Proposed state bill could offer equal rights protection for those with autism

Kimberly Railey

As Autism Awareness Month draws to a close, a new bill in the Illinois General Assembly could guarantee equal rights protection to individuals diagnosed with autism.

House Bill 3010 expands the definition of “disability” to include any mental, psychological or developmental disorder such as autism. This guarantees individuals on the autism spectrum receive equal rights to public facilities like gyms and theaters.

State Rep. Daniel Biss (D-Evanston) passed the bill, his first since being elected in November, through the state House on March 29 to protect autism spectrum disorders as disabilities under the Illinois Human Rights Act.

“The diagnoses have made society grapple with the question of how best to care for, support and include this population,” Biss said. “I thought legislation to help work on that would be meaningful.”

Biss said the legislation is especially relevant due to the spike in autism diagnoses during the past 10 to 15 years. About one out of 110 children have an autism spectrum disorder, according to the Centers for Disease Control and Prevention’s website.

“There have been instances of kids getting thrown out of restaurants, or libraries or public transportation, and it’s worth putting this provision legally into the state,” he said.

Raising awareness about autism is extremely important, said Jonathan Slack, executive board member of Autism Speaks U at NU. Sometimes, people will give judgmental looks toward those with the disorder, he said.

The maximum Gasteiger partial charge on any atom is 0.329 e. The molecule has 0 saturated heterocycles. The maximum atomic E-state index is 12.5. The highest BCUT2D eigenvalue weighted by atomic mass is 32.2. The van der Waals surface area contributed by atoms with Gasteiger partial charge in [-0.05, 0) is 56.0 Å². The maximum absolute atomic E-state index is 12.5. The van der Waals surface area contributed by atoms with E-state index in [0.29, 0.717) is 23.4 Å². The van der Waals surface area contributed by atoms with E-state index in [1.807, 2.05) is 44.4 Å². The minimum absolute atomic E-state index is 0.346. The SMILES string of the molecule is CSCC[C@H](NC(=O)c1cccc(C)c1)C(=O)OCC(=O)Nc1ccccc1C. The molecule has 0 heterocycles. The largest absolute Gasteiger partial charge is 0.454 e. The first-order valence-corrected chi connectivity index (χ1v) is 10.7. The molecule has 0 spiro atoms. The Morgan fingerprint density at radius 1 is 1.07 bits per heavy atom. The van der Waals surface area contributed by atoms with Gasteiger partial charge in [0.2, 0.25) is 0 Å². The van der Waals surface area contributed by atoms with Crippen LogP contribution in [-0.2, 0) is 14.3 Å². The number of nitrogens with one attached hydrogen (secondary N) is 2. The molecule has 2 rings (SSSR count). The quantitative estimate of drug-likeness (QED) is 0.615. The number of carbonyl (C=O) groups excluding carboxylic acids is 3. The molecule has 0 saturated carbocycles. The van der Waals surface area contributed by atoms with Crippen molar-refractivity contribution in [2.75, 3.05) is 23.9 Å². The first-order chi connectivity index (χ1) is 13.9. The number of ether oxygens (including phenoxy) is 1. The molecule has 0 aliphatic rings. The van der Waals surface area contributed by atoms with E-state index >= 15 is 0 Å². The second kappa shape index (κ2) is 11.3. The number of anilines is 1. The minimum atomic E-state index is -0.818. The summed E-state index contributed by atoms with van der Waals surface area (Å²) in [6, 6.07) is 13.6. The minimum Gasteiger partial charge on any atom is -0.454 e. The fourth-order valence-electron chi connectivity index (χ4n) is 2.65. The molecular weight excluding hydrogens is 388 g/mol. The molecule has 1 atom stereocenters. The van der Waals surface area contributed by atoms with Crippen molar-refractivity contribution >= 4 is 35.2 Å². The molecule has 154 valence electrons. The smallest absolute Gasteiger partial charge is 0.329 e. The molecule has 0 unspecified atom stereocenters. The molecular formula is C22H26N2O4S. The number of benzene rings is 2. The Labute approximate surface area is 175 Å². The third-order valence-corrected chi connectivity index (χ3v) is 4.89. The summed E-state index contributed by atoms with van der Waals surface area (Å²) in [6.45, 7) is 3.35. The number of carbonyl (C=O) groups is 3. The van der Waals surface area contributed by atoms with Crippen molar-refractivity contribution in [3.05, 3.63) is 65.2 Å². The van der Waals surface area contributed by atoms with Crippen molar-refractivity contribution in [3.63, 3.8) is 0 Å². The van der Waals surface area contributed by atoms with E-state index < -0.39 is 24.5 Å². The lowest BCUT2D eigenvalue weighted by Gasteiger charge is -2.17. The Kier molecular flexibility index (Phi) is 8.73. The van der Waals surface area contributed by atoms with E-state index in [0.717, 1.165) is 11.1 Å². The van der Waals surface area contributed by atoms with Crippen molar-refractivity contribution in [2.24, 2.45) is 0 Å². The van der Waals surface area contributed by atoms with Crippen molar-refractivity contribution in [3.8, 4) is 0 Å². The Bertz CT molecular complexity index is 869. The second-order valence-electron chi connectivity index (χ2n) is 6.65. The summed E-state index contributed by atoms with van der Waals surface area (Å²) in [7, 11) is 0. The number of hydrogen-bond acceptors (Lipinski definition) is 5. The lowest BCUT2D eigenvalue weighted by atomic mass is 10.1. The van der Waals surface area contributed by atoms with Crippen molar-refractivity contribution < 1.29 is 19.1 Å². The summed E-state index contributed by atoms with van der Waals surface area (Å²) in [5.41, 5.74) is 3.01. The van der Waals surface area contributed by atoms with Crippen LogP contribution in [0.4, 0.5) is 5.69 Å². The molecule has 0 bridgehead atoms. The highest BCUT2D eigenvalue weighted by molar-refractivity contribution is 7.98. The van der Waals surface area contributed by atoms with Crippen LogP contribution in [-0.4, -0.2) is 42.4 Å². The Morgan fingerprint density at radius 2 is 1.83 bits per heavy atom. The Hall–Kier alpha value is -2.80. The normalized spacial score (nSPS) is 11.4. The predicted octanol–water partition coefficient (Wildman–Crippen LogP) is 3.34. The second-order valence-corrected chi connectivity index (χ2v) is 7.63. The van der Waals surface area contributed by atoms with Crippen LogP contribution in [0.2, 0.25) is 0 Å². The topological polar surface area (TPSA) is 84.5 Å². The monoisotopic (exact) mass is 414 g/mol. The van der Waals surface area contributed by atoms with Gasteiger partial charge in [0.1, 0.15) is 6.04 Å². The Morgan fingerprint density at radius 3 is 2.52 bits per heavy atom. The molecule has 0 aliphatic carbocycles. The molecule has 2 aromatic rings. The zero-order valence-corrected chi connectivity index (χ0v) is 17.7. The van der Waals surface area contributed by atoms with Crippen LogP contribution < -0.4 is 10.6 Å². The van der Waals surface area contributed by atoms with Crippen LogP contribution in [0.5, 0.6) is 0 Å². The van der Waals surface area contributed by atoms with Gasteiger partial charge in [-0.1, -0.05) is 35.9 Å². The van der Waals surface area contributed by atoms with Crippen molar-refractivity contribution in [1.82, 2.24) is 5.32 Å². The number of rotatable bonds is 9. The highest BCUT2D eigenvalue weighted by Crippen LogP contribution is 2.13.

“There was a sibling of an autistic child who actually made a button that said, ‘I’m not misbehaving. I’m autistic,'” the Weinberg freshman said. “He got tired of explaining to strangers why his sibling was acting the way he was.”

Slack said autistic individuals struggle to understand the norms of society, likening them to a playbook they never read.

“It creates a barrier for them to interact because they don’t understand the social rules they have to act by,” he said.

Others at the lower end of the spectrum cannot or have difficulty communicating verbally and will never live independently, Slack said.

The root cause of autism is in question by the scientific community.

“We’re kind of just playing a defensive game because autism is growing rapidly, and we’re not sure why that is,” Slack said. “There’s still a lot of research that needs to be done.”

The bill is currently being reviewed by the state senate, where state Sen. Jeff Schoenberg (D-Evanston) is the primary sponsor. The bill hasn’t been assigned to a committee yet, Biss said. If passed, the bill will be sent to the governor’s office for approval.

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